Kate Fodor scores quite a coup with her first play, the 2004 "Hannah and Martin," especially as staged by San Jose Repertory Theatre. It's an intriguing exploration of the relationship between two leading 20th century German philosophers, Hannah Arendt (Stacy Ross) and Martin Heidegger (Robert Krakovski).
They meet at Marburg University during the '20s when she is a student and he a professor. He becomes her mentor, then her lover even though he's married and has two sons. He then encourages her to go to Heidelberg University to study under his friend Karl Jaspers (Dan Hiatt). In the meantime, she marries a fellow student, the ebullient Gunther Stern (Reese Madigan), and begins a successful career as a teacher and writer. Over time, Martin and his wife, Elfride (Nancy Carlin), become involved with the National Socialist Party (Nazis), while Hannah, a Jew, flees the country.
The play tends to shift back and forth in time, starting after World War II when Hannah returns to Germany to write about the Nuremberg trials, specifically Hitler Youth leader Baldur Von Schirach (Madigan), who is accused of training German children to become Nazi soldiers. She also is writing to Freiburg University to request that the disgraced Martin be allowed to return to teaching there.
Fodor poses numerous questions without providing clear-cut answers about why Hannah would try to help Martin despite what he did during the war (removing all Jews from the faculty, denying Jaspers the right to use the university's library because Jaspers' wife is Jewish). She and Martin also argue about freedom of information, with Hannah advocating free exchange of ideas and Martin promoting the perfection of German culture, including Richard Wagner.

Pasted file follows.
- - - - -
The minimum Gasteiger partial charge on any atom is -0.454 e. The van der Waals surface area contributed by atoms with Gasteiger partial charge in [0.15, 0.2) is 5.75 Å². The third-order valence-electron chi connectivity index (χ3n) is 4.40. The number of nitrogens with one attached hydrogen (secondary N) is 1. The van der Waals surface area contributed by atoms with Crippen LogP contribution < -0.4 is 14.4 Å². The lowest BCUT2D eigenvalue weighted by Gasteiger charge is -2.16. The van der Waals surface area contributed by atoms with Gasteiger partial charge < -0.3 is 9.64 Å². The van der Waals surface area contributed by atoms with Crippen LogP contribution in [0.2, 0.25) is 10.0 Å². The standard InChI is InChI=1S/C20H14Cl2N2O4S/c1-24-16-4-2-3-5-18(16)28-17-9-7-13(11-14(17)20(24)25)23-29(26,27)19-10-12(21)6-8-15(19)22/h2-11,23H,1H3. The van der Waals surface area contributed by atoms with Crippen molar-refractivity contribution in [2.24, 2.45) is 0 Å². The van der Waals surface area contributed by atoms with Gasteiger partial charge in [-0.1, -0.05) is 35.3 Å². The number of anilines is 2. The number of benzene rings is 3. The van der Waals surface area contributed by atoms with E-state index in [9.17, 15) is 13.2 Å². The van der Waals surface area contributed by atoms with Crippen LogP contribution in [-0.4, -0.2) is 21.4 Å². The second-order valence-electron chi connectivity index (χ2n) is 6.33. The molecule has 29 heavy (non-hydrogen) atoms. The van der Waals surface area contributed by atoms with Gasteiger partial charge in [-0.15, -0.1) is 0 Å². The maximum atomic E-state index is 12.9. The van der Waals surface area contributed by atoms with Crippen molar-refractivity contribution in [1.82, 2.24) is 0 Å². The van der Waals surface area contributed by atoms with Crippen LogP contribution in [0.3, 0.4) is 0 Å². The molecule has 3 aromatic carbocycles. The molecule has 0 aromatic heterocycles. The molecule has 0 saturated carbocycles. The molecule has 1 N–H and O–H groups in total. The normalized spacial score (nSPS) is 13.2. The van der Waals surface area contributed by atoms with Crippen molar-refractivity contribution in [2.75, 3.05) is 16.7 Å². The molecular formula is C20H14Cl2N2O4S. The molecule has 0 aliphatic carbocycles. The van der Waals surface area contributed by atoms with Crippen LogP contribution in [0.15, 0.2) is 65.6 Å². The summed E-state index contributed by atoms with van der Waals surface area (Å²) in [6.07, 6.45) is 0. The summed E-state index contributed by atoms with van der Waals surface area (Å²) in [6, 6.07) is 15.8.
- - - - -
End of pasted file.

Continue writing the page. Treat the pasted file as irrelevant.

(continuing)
It's a fascinating production that's skillfully directed by David Schweizer. Alexander V. Nichols' stark set, with its catwalks and studio lights, allows for the back-and-forth nature of the action. Likewise B Modern's costumes reflect those changes. David Lee Cuthbert's lighting design is effective, especially in the post-war confrontation between Hannah and the ailing Martin in the kitchen of his home. The sound design is by Mitch Greenhill, who also composed recorded music played by cellist Joan Jeanrenaud.
At the heart of this production, though, is Ross' riveting performance as Hannah, who easily transforms herself from naive but bright young student to enthralled lover to confident intellectual and teacher. Krakovski also is excellent as the self-confident Martin who is finally seen as a broken, ailing man after the war. The versatile Hiatt portrays not only Professor Jaspers but also a prosecutor and a journalist at Nuremberg. Likewise, Carlin portrays both Martin's wife and Jaspers' wife, and Madigan does well in his double duty as Gunther and Von Schirach. Completing the cast is Lizzie Calogero as Alice, Hannah's student secretary, who refuses to type Hannah's letter supporting Martin after the war.